Withdrawal symptoms for caffeine and heroin: A simple comparison

There are two columns below. One is the list of commonly reported withdrawal symptoms from caffeine. The other is a list of commonly reported withdrawal symptoms for heroin. See if you can guess which is which:

Abdominal cramping Abdominal cramping
Agitation Agitation
Anxiety Anxiety
Constipation Constipation
Diarrhea Diarrhea
Difficulty concentrating Difficulty concentrating
Dysphoria Dysphoria
Headaches Headaches
Hot and Cold Flashes Hot and Cold Flashes
Insomnia
Muscle aches Muscle Aches
Nausea and vomiting Nausea and vomiting
Runny nose Runny nose
Tremors Tremors
Yawning Yawning

Yup – you guessed it. The first column is heroin withdrawal – insomnia is not commonly reported with caffeine withdrawal. Otherwise, the symptoms of caffeine and heroin withdrawal are pretty much the same.

Not sure about this? Here are a few sources on caffeine withdrawal. Obviously, not everyone suffers extreme withdrawal symptoms when they quit coffee, just as most people who try heroin don’t get addicted and thus suffer no withdrawal. But for those who are hooked, the path off of both drugs looks about the same.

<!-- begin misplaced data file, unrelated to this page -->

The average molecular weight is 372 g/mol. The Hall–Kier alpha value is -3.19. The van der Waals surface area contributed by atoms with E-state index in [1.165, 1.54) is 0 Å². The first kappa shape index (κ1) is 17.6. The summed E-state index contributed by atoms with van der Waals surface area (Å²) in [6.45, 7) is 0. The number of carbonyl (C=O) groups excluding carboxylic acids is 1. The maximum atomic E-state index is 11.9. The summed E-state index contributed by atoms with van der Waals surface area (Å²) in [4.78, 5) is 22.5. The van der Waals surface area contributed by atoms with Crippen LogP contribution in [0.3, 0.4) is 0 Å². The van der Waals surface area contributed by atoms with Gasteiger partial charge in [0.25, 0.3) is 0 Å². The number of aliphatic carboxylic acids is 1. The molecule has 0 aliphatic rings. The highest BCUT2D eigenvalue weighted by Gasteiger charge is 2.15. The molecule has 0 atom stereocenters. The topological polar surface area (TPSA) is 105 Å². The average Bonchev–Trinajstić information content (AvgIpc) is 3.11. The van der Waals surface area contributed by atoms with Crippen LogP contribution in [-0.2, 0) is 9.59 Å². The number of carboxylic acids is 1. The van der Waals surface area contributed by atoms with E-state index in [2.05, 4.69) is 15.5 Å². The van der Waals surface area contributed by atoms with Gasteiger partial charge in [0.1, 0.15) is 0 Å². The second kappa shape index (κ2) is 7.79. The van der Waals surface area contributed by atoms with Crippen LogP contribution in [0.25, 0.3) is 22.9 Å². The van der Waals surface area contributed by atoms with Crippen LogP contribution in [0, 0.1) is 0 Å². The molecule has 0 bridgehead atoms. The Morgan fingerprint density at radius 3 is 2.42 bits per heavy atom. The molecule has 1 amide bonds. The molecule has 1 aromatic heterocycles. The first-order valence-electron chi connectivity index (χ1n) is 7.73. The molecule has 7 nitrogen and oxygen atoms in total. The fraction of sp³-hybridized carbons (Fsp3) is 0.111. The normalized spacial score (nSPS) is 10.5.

Of course, caffeine mildly promotes pro-social behavior while heroin detracts from it. These drugs differ dramatically in ease of access and social acceptability, risk of use, effects on driving, whether or not you want the user left alone in your house, etc.

As such, we tend to downplay the effects of caffeine withdrawal, but have great fun with the supposedly overwhelming effects of heroin withdrawal.

But on the things you can measure, and that are less socially conditioned – the actual signs of physical withdrawal – the similarities are striking. It is almost as if the major symptoms of withdrawal are determined less by the chemical structure of the substance missed, and more by the body’s reaction to missing something to which it is addicted. An analogy would be anaphylaxis, which presents the same signs and symptoms regardless of whether it was triggered by peanuts or penicillin or latex.

One other thing: What about the urban myth that heroin withdrawal symptoms are so severe that they can cause death? There is no medical evidence of this. Sources that make this claim tend to be selling something, like anesthesia-aided rapid opioid detox (AAROD) services. AAROD, unlike heroin withdrawal, is dangerous and potentially deadly.

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